Friday, 3 January 2014

Dangote shuns Saraki, Ribadu, others on Twitter


Dangote shuns Saraki, Ribadu, others on Twitter

Barely 72 hours after Africa’s richest man, Aliko Dangote, joined the micro-blogging service, Twitter, thousands of Nigerians at home and in the Diaspora have extended a hand of fellowship to him by subscribing to his tweets.

As at 5pm on Thursday, the President/Chief Executive of the pan-African conglomerate, the Dangote Group, had attracted a followership of over 30,000 users on the social network.

A check through his Twitter page shows that his followers are not limited to ordinary Nigerians who make use of the social service but include serving lawmakers in the National Assembly, past public office holders, children of past Nigerian leaders, as well as top shots in the nation’s entertainment industry.

Some of the high profile Nigerians following Africa’s most powerful man (as declared by Forbes magazine) include a former Chairman of the Economic and Financial Crimes Commission, Mallam Nuhu Ribadu; former Governor of Kwara State, and Senator representing Kwara Central Senatorial District, Bukola Saraki; and Vice-Presidential candidate of the defunct Action Congress of Nigeria in the 2011 general elections, Fola Adeola.


Others include a former Chief Executive Officer of the United Bank for Africa, Tony Elumelu; daughter of late military dictator, Sanni Abacha, Gumsu; artistes such as Dare Art Alade, Dr. Sid, Rugged Man, and Weird MC, among many others.
Surprisingly, despite the huge reception he received on Twitter, Dangote has yet to deem it fit to reciprocate the gesture by subscribing to the tweets of any of these Nigerians following him on the social platform.

In fact, Dangote is not at present following any Nigerian on Twitter, as he has signified preference for the tweets of a few of his billionaire colleagues; his manufacturing conglomerate, Dangote Group; the World Economic Forum and the Kofi Annan Foundation.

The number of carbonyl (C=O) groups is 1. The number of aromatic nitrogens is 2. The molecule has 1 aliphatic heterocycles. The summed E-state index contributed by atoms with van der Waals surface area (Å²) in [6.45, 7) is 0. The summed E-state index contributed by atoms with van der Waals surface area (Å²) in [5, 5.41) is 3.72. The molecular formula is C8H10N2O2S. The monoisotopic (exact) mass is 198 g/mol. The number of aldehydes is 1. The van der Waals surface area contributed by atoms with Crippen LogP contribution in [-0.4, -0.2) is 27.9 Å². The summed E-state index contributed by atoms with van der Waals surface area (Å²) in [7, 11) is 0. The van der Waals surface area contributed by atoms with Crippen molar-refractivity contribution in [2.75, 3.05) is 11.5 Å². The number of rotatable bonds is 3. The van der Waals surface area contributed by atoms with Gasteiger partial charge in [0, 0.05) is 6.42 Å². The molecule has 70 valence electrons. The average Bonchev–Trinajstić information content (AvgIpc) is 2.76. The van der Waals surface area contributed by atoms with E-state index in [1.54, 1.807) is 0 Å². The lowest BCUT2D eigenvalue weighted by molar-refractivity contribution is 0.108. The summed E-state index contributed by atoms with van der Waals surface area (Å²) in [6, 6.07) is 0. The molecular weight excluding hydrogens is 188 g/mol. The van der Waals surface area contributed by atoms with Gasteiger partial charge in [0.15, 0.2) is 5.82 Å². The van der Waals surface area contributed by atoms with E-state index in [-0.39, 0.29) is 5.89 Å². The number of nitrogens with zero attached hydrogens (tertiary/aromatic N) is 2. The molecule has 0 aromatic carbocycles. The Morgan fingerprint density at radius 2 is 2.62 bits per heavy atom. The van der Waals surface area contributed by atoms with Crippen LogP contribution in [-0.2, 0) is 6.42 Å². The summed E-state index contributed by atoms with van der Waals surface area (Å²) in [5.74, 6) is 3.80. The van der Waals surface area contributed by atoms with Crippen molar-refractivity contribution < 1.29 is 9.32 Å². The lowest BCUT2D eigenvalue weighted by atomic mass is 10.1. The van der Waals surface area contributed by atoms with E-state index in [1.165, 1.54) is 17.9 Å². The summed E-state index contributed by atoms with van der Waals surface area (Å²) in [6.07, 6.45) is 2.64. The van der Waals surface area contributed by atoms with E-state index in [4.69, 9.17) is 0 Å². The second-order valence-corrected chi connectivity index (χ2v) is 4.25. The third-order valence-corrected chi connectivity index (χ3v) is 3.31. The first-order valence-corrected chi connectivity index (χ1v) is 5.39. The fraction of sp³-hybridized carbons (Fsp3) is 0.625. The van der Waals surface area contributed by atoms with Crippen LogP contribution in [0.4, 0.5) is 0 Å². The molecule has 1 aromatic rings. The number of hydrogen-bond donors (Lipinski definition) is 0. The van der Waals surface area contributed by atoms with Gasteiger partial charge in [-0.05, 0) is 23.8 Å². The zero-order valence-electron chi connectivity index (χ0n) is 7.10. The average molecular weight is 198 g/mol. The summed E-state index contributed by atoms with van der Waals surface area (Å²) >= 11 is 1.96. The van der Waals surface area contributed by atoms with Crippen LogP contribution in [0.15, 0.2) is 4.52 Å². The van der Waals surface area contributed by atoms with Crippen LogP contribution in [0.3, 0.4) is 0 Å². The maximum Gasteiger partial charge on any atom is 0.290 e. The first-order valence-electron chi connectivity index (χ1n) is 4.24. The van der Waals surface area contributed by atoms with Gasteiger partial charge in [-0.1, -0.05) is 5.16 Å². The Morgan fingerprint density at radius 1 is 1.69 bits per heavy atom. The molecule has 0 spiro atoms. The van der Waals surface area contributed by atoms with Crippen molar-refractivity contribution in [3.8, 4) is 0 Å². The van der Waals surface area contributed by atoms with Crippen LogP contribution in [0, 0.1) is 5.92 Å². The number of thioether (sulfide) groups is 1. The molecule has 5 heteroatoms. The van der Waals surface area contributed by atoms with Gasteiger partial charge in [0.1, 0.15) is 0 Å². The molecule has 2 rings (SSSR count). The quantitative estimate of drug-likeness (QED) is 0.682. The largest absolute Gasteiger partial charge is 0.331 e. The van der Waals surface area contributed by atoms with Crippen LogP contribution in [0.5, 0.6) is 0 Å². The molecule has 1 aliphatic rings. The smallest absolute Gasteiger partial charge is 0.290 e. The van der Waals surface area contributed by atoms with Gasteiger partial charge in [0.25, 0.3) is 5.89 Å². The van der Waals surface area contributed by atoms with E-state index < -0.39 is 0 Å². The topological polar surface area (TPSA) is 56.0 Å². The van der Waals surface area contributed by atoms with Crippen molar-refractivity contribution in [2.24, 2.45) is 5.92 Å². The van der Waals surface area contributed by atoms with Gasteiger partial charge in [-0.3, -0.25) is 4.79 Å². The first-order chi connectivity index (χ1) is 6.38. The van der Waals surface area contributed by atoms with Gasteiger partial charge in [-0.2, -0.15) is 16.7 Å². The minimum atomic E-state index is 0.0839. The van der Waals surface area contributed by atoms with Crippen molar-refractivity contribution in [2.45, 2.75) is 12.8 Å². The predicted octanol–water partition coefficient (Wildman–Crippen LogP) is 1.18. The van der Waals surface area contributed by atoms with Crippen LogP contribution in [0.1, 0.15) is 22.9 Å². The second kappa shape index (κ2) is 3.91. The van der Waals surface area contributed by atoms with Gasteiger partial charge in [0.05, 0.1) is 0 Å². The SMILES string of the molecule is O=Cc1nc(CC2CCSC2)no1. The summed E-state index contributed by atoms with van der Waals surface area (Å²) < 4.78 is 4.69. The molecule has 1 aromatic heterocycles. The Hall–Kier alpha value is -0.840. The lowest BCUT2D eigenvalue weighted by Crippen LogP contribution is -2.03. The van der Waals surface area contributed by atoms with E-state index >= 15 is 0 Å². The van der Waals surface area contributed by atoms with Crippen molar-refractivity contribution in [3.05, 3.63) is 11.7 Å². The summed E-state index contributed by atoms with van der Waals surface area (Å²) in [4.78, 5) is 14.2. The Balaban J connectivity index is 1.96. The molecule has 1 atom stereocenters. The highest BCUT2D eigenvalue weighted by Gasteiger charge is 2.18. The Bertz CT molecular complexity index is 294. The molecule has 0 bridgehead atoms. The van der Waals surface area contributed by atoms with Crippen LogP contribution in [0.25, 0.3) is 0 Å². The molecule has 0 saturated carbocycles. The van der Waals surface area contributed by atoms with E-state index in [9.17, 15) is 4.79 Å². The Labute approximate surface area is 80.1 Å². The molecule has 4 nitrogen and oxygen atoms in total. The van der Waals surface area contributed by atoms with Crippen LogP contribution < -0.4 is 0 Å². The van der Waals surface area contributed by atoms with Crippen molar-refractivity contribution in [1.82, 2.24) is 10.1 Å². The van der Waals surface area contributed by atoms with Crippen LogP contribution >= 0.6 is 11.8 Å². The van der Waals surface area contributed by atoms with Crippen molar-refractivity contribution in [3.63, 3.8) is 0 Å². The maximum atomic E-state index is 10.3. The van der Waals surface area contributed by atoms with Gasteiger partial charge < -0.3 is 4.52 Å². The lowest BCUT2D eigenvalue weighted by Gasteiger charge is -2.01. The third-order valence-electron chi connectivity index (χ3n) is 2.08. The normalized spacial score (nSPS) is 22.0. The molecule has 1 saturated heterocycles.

The billionaires Dangote follows on the social network include the former Chief Executive Officer of General Electric Corp., Jack Welch; Chairman of the world’s largest personal-computer software company, Microsoft, Bill Gates; and Chairman/Chief Executive Officer of General Electric, Jeff Immelt.
Dangote’s decision not to follow any Nigerian is very much unlike some prominent Nigerians who make use of Twitter. For instance, former Vice-President Atiku Abubakar, who follows only 26 people on the social network, deemed it fit to follow some Nigerians.

Although Atiku subscribes to the tweets of foreigners such as South African President Jacob Zuma, he did not lose sight of prominent Nigerian users of the social service. As such, Atiku follows the likes of Lagos State Governor, Babatunde Fashola; former Minister of Education, Oby Ezekwesili, as well as entertainers such as Don Jazzy and Ice Prince.

Meanwhile, Dangote has broken his silence online, saying he is “glad” to make use of Twitter. In his first and only tweet, he gave a word of encouragement to many Nigerians who have been asking him for advice on business success saying, “nothing is impossible” to those who pursue their dreams with commitment.
“Glad to be on Twitter. Wishing you all a prosperous New Year. Stay positively committed to achieving your dreams, nothing is impossible,” Dangote said in his first tweet.

However, it is worthy of note that with his decision to sign up for Twitter on December 31, Dangote joined the league of eminent clerics, businessmen and world leaders who signed up for the social service in 2013.

They include Pope Francis; the 41st President of the United States of America, George W. Bush; 42nd President of the United States, Bill Clinton; former US Secretary of State, Hillary Clinton; American business magnate and investor, Warren Buffet, among others.

Pope Francis, who was elected in 2013 to lead the world’s 1.6 billion Catholics, became a social media star of some kind when he began tweeting on March 17. His first tweet stated, “Dear friends, I thank you from my heart and I ask you to continue to pray for me. Pope Francis.” The tweet was reposted by 36,528 people, while 22,304 others favourited it.

On December 10, when Bush joined Twitter, he used his first message to pay tribute to anti-apartheid icon, Nelson Mandela. He wrote, “Barbara (his wife) and I wish we could have joined the US delegation honouring President Mandela today. He, and his countrymen, are in our prayers.”

Also, US President Barack Obama reached out to Bill Clinton and Buffet who both joined Twitter within days of each other in May. “Welcome to Twitter, @BillClinton and @WarrenBuffett,” Obama wrote in a Twitter post.

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